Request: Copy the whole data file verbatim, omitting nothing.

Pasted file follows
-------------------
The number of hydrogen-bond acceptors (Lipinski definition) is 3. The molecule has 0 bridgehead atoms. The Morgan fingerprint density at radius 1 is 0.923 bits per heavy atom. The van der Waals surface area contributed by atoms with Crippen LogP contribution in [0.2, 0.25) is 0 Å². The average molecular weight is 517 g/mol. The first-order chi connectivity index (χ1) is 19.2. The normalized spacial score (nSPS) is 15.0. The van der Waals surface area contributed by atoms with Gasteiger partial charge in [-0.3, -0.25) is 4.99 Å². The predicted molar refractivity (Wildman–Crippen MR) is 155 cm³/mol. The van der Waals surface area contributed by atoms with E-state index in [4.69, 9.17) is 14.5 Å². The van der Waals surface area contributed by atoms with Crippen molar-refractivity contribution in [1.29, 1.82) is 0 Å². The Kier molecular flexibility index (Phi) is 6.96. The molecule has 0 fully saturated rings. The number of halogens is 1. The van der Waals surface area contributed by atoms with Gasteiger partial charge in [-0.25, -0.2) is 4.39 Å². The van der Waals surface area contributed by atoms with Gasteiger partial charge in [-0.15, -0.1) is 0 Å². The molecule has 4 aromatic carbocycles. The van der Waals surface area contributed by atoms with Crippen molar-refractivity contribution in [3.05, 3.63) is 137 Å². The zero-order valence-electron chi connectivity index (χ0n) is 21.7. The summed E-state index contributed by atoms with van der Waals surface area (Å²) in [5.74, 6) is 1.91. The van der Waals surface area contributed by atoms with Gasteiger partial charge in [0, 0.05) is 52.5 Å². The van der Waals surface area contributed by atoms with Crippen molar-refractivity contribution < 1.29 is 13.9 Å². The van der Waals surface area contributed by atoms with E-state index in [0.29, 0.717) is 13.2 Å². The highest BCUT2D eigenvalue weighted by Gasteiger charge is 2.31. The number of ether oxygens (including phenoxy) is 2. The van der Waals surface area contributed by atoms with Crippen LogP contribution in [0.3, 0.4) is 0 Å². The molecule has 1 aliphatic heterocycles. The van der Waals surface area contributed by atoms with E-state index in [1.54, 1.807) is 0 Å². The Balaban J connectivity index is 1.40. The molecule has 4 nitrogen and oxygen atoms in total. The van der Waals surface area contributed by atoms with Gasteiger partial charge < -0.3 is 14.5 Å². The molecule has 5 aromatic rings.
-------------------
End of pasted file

The number of hydrogen-bond acceptors (Lipinski definition) is 3. The molecule has 0 bridgehead atoms. The Morgan fingerprint density at radius 1 is 0.923 bits per heavy atom. The van der Waals surface area contributed by atoms with Crippen LogP contribution in [0.2, 0.25) is 0 Å². The average molecular weight is 517 g/mol. The first-order chi connectivity index (χ1) is 19.2. The normalized spacial score (nSPS) is 15.0. The van der Waals surface area contributed by atoms with Gasteiger partial charge in [-0.3, -0.25) is 4.99 Å². The predicted molar refractivity (Wildman–Crippen MR) is 155 cm³/mol. The van der Waals surface area contributed by atoms with E-state index in [4.69, 9.17) is 14.5 Å². The van der Waals surface area contributed by atoms with Crippen molar-refractivity contribution in [1.29, 1.82) is 0 Å². The Kier molecular flexibility index (Phi) is 6.96. The molecule has 0 fully saturated rings. The number of halogens is 1. The van der Waals surface area contributed by atoms with Gasteiger partial charge in [-0.25, -0.2) is 4.39 Å². The van der Waals surface area contributed by atoms with Gasteiger partial charge in [-0.15, -0.1) is 0 Å². The molecule has 4 aromatic carbocycles. The van der Waals surface area contributed by atoms with Crippen molar-refractivity contribution in [3.05, 3.63) is 137 Å². The zero-order valence-electron chi connectivity index (χ0n) is 21.7. The summed E-state index contributed by atoms with van der Waals surface area (Å²) in [5.74, 6) is 1.91. The van der Waals surface area contributed by atoms with Gasteiger partial charge in [0, 0.05) is 52.5 Å². The van der Waals surface area contributed by atoms with Crippen molar-refractivity contribution < 1.29 is 13.9 Å². The van der Waals surface area contributed by atoms with E-state index in [0.29, 0.717) is 13.2 Å². The highest BCUT2D eigenvalue weighted by Gasteiger charge is 2.31. The number of ether oxygens (including phenoxy) is 2. The van der Waals surface area contributed by atoms with Crippen LogP contribution in [0.3, 0.4) is 0 Å². The molecule has 1 aliphatic heterocycles. The van der Waals surface area contributed by atoms with E-state index in [1.54, 1.807) is 0 Å². The Balaban J connectivity index is 1.40. The molecule has 4 nitrogen and oxygen atoms in total. The van der Waals surface area contributed by atoms with Gasteiger partial charge < -0.3 is 14.5 Å². The molecule has 5 aromatic rings.